Stef Conner recorded an entire album trying to recreate ancient Sumerian and Babylonian music called The Flood, some of which you might enjoy. It is similarly minimalist in arrangement and modal.
Excerpt (from the Epic of Gilgamesh)
Since I’m not sure what exactly you’re focused on (vocal style, hurdy-gurdy, modality, epic narrative, authenticity) I’ll just run with similar modality since that’s the easiest stuff to find If you’re dead-set on just one or two voices singing an epic to minimal accompaniment, you can probably ignore the rest of this post.
If you don’t mind fuller instrumentation, there’s quite a bit of folk music revivals in the Middle East / North Africa / South Asia region that’s taking very old folk songs into a more modern setting (using modern instruments, sometimes even electronics).
Coke Studio Pakistan is a TV series highlighting local musicians, and they range from modern to more traditional styles. They’re on their 8th season now, and all the music is posted to youtube and available for free mp3 download from their website. You’d have to sift through quite a bit of music you’re not looking for to identify the stuff more to your liking, obviously.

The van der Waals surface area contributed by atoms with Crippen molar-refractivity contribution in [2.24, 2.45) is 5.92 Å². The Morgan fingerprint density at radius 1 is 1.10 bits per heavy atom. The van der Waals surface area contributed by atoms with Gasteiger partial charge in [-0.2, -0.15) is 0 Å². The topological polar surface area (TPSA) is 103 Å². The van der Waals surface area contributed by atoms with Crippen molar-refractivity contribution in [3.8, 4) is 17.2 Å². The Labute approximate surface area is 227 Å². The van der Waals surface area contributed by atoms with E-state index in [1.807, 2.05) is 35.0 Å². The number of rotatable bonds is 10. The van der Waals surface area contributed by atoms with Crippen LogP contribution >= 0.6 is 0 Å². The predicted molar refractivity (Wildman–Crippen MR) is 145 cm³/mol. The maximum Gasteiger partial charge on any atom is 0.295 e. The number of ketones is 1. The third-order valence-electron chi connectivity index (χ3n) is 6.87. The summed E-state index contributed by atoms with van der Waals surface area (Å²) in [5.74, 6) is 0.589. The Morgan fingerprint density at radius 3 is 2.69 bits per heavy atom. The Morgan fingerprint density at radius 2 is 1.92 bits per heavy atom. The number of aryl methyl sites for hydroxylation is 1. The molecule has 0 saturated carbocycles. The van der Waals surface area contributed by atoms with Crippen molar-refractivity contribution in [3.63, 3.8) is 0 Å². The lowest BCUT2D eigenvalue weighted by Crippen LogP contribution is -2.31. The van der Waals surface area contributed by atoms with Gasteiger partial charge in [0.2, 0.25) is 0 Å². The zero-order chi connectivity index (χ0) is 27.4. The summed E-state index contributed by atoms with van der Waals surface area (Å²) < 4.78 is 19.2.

Kangna, Chori, Chori
Coke Studio also has an India series that may have similar traditional music highlights, since they’re arguably the same people divided mostly by political history.
Niyaz focuses on Persian/Sufi poetry from the Iran/Aghanistan region, but they also modernize it (including electronics) and are anything but minimalistic.
Vas is an alt world music group involving Niyaz’s singer Azam Ali (I think predates Niyaz). Comparisons to Dead Can Dance are inevitable (a good thing, if you like DCD’s later, less gothic-industrial, more world-music-focused offerings).
Faran Ensemble if you’re into instrumentals from that region: Dune
I’m probably way off the mark though, this is just the stuff my brain linked to when listening to your OP.